Sites for Early River Civilizations WebQuest

Page 1
Guns, Germs, and Steel: Variables

Page 2
Early River Civilizations Podcast - Scroll down to watch the video
(Requires Flash)

Page 3
Mesopotamia

Page 4
Dig into History: Ancient Mesopotamia
Create an Exhibit
(Requires Flash)
Pyramid Builder
(Requires Flash)

Page 5
Ancient India
Ancient China


0

5 Survival Tips for New High School Teachers




In the weeks before my first teaching job began, I alternated between feelings of exhilaration and feelings of total fear. It was my dream assignment, teaching 11th graders U.S. History. Thanks to my time student teaching, I felt confident in my teaching ability. And, I knew the content. But, it is completely different to step into someone's class and teach versus being in charge of your own classroom. I learned a lot that first year. It was challenging and one of the hardest of my career, but what I learned helped shape me and helped me become a better teacher.

Here are a few things I wish someone had told me before I first set foot into my classroom.

0

Integrating Geography into Your History Class



What's the first thing that comes to your mind when you hear the word "Geography?" Chances are, it isn't "History." But, geography and history are intimately intertwined.  It's extremely difficult to teach history without touching on geography. Geography helps us understand why civilizations emerged in Mesopotamia, why certain economies developed, why wars were lost, and even why some civilizations flourished while others failed. Students cannot truly understand a period of history without also understanding the geographical context surrounding that time period.  

One way to incorporate geography is to use the 5 Themes of Geography as a lens to view history.
Location:  Every civilization and country has an absolute and relative location. The absolute location of a civilization significantly impacts the history of that civilization. Through the centuries, changes in transportation and technology have changed the relative location of civilizations and countries.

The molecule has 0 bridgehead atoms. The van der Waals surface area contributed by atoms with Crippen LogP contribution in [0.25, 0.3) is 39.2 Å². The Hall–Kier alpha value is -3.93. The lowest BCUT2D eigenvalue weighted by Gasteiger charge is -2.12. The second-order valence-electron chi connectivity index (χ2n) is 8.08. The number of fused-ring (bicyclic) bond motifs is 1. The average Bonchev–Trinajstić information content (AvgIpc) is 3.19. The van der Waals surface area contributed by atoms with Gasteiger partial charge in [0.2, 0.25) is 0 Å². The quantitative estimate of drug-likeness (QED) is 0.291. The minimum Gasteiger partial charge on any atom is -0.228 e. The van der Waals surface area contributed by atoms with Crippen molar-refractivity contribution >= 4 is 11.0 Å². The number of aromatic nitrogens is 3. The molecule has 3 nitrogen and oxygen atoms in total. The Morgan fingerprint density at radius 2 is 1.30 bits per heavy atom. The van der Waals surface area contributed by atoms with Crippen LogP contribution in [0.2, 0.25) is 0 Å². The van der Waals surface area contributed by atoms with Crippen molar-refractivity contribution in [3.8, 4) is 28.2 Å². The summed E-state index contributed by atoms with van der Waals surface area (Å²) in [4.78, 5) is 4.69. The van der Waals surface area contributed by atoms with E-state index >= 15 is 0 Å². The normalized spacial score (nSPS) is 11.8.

Place: Every civilization and country has physical and human characteristics. These characteristics shaped the developed of the civilizations and countries.

Human and Environmental Interactions: Civilizations and countries depend on, adapt, and modify the environment around them. Examples of this stretch back to the Neolithic Revolution and are prevalent today.

Movement: Throughout the millennia, history was shaped when people, goods, technology, and ideas spread throughout regions and the world.

Regions: Areas with similar characteristics have formed and changed throughout history.

0

My Love/Hate Relationship with Cell Phones in the Classroom

By History Gal



I have a love/hate relationship with cell phones in the classroom. Do you?

WHAT I LOVE: Smartphone technology is amazing! Since we don't have daily access to computer or tablets at my school, it's great to be able to tap into the technology that students hold in their hands for lessons and activities. 

WHAT I HATE: My students don't (or can't) disconnect. It's a constant battle to get them to put their phones up when they aren't being used in class for a lesson or activity.

I WONDER: Do the things I hate like the constant distraction of smartphones and the classroom management headache outweigh the benefits of using and incorporating smartphones into my lesson and activities?  

WHAT DO THE EXPERTS SAY? 
0

#Not My President Throughout History


By History Gal
I love history. And, I want students to love history. It should not be boring and rote. As a result, I am always trying to figure out ways to bring history to life for students. Most students have heard the phrase #not my president on the news or social media about the 2016 election of Donald Trump. I decided to use the phrase to get students to take a different perspective as they learn about the Presidents of the United States in the U.S. History class.


1

Create an Easy Review Game Your Students Will Love!

By History Gal
It's a fact: tests raise stress levels. Midterm and final exams are incredibly stressful for high school students. A few years ago (Ahem, it's not polite to ask how many!), I wanted a fun way for students to review the content that would be on their midterm exam, so I created  a game I call 1-2-3 Draw! It's a variation on drawing games that you may have played when you were younger and it works for all subjects - not just history!
3
Back to Top